Julie: There’s actually one crevice that I almost got stuck in. But as the guide said, “Don’t worry, the rocks are flexible.” It was actually. And you do have to be quite comfortable negotiating your way around. There were a few times where you actually use the guide as your ladder.
Julie: And there are a couple where he tells you, “Step on my knee,” or, “Step on my shoulder.” And there were a couple of times where there are ropes that are anchored into the wall that you’ll need to use to secure yourself as your going down or climbing up.
Julie: But I will say that it was a really… I mean, we’ve been to some caves and other places in Belize. I will say that they were really quite impressive caves. Not all of the sections were so narrow. There were other times where it opened up to be the size of the cathedral inside, and it was really impressive to just be. When we were in the larger cave, we were the only people in the larger cave. Whereas towards the end, which was the Lumiang Cave, that’s the easy section. So that’s where you’re going to see a lot more of the tourists, and so it’s quite crowded there. Now, that’s where some of the more impressive rock formations are with stalactites and stalagmites, but it was quite busy and quite loud.
Chris: Okay. Now, I feel like we’re going to be accused here of being a little bit of a tease because we’ve talked about the Best Island in the World, and we haven’t gotten there yet. Is there anything else we want to do up here in Luzon?
Julie: There was a small museum in Bantigue, which is another town that details some of the indigenous tribal culture, and there are some mock ups of how a traditional village would look. Probably half hour or an hour, there is a nice way to spend a little bit of time. But other than that, I didn’t really get to see other parts, and those were really the best parts.
Chris: Excellent. So then, we’ve got Part 2 here.
Julie: In Palawan. Palawan is this very long, thin island just north of Borneo. And to get there, unfortunately, there is no good way. So I believe, your options are a flight either from Manila or possibly from Cebu,
although we also saw some international flights. So I think there might have been, for example, flights from Taiwan into Palawan.
Julie: So it’s quite remote, so either you have to get a flight there. Or I believe, there is an option to take a ferry from the southern part of Luzon. But I imagine that that ferry would probably be at least an overnight to get to Palawan.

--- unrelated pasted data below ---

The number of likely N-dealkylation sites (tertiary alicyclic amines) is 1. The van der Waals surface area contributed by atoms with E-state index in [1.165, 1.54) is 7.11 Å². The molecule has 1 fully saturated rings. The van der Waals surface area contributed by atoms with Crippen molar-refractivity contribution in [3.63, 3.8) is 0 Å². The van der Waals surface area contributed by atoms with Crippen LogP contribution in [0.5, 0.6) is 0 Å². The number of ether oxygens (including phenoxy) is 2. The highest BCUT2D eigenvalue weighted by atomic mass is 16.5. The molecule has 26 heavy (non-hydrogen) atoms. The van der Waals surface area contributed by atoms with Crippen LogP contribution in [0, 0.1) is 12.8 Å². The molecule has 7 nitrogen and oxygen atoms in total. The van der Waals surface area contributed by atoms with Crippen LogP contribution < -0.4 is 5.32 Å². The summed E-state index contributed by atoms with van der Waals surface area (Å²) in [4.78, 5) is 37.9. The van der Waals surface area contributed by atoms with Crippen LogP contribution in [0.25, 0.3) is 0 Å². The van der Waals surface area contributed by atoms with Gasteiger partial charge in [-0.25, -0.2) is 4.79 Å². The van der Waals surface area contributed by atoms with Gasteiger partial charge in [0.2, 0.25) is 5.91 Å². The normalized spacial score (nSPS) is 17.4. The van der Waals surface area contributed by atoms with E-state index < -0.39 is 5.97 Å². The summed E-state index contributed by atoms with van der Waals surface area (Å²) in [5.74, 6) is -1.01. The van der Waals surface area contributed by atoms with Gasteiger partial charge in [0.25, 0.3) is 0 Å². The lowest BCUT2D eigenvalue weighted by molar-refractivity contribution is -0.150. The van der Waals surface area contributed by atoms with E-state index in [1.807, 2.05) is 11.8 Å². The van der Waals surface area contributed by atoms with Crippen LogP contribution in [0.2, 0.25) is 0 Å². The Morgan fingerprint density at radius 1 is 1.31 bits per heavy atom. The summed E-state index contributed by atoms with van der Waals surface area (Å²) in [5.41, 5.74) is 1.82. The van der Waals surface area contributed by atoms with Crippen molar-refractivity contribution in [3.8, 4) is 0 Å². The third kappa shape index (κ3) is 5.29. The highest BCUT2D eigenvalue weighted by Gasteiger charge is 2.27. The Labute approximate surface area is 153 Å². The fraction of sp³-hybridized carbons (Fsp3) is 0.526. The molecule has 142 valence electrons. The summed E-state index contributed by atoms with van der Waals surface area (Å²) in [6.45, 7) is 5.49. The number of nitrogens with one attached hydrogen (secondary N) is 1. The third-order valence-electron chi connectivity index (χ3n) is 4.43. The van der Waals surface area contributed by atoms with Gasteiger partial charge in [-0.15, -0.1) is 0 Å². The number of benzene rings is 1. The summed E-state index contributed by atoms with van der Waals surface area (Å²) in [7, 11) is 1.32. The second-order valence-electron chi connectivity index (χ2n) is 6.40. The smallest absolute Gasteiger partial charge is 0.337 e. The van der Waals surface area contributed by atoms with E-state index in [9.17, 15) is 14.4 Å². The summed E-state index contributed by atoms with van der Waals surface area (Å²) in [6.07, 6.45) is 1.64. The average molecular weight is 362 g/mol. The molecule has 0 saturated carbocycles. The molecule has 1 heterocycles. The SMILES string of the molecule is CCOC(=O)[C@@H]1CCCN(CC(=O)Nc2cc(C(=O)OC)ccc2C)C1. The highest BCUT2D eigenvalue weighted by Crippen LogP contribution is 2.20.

Chris: Okay. Yeah, it looks like it’s a little bit of a distance like a hundred miles or something.
Julie: Most people will end up in Puerto Princesa, which is the capital of Palawan. And also, that’s where the main airport is. It’s a relatively compact town. The rest of Palawan is not so developed. So if you want the town feel and being able to walk around and go shopping and the choice of restaurants and the choice of hotels, Puerto Princesa is the jumping off point.
Julie: There are a lot of day trips that are available from there. We really only went on one but there are a number of day trips. A popular thing to go to is Honda Bay which has a lot of little tiny islands where you can do one of these island hopping tours where you’re snorkeling and swimming on different little beaches of islands that I’m not even sure are big enough to have their own names. But that’s a very popular thing.
I know that there are also kayaking trips that you can do around those different little island parts too that we looked into, but we unfortunately didn’t get a chance to go to. The main tourist attraction outside of Puerto Princesa is a couple of hours away in Sabang. And here, you have the Puerto Princesa subterranean river. And this is also a national park. And it’s supposed to be, I believe, the longest subterranean river in the world.
So you can actually go to Sabang, and this a good two hour drive from Puerto Princesa. You go to Sabang and you hop on these traditional boats called ‘bangka’ which are these narrow thin boats with like a catamaran where they have stabilizers on either side. And you take these bangka out to the national park because you do need a permit and they do need your passport to actually enter the national park part. So once you get there, there are few little nature trails that you can go to, which are interesting because something that’s indigenous to this national park are monitor lizards.